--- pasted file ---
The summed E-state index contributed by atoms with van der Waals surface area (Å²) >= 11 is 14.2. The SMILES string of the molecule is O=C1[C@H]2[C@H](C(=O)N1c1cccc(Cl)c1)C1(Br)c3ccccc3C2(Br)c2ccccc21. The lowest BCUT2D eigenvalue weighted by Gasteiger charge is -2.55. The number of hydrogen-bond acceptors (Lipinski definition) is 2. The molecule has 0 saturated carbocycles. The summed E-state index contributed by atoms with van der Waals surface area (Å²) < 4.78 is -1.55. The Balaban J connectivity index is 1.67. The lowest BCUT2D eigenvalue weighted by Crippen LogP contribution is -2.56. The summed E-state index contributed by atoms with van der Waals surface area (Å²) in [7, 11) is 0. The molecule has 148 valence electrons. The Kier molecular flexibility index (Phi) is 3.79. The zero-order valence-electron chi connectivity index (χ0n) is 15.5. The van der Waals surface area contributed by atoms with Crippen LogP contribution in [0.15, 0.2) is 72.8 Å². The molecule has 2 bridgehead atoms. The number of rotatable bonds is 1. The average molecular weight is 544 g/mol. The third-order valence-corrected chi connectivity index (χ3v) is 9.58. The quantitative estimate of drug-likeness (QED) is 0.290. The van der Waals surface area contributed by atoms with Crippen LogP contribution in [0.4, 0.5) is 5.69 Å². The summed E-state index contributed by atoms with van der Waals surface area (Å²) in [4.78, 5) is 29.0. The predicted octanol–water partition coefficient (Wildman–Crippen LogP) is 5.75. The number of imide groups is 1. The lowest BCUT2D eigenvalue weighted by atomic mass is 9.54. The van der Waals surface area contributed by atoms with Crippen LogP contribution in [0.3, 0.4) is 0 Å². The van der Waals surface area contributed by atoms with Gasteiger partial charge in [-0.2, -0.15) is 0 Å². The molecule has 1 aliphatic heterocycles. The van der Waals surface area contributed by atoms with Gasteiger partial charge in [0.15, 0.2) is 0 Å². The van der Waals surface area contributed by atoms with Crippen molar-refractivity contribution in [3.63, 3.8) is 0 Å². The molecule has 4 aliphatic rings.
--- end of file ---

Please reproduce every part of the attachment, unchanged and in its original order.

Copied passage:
The summed E-state index contributed by atoms with van der Waals surface area (Å²) >= 11 is 14.2. The SMILES string of the molecule is O=C1[C@H]2[C@H](C(=O)N1c1cccc(Cl)c1)C1(Br)c3ccccc3C2(Br)c2ccccc21. The lowest BCUT2D eigenvalue weighted by Gasteiger charge is -2.55. The number of hydrogen-bond acceptors (Lipinski definition) is 2. The molecule has 0 saturated carbocycles. The summed E-state index contributed by atoms with van der Waals surface area (Å²) < 4.78 is -1.55. The Balaban J connectivity index is 1.67. The lowest BCUT2D eigenvalue weighted by Crippen LogP contribution is -2.56. The summed E-state index contributed by atoms with van der Waals surface area (Å²) in [7, 11) is 0. The molecule has 148 valence electrons. The Kier molecular flexibility index (Phi) is 3.79. The zero-order valence-electron chi connectivity index (χ0n) is 15.5. The van der Waals surface area contributed by atoms with Crippen LogP contribution in [0.15, 0.2) is 72.8 Å². The molecule has 2 bridgehead atoms. The number of rotatable bonds is 1. The average molecular weight is 544 g/mol. The third-order valence-corrected chi connectivity index (χ3v) is 9.58. The quantitative estimate of drug-likeness (QED) is 0.290. The van der Waals surface area contributed by atoms with Crippen LogP contribution in [0.4, 0.5) is 5.69 Å². The summed E-state index contributed by atoms with van der Waals surface area (Å²) in [4.78, 5) is 29.0. The predicted octanol–water partition coefficient (Wildman–Crippen LogP) is 5.75. The number of imide groups is 1. The lowest BCUT2D eigenvalue weighted by atomic mass is 9.54. The van der Waals surface area contributed by atoms with Crippen LogP contribution in [0.3, 0.4) is 0 Å². The van der Waals surface area contributed by atoms with Gasteiger partial charge in [-0.2, -0.15) is 0 Å². The molecule has 1 aliphatic heterocycles. The van der Waals surface area contributed by atoms with Gasteiger partial charge in [0.15, 0.2) is 0 Å². The van der Waals surface area contributed by atoms with Crippen molar-refractivity contribution in [3.63, 3.8) is 0 Å². The molecule has 4 aliphatic rings.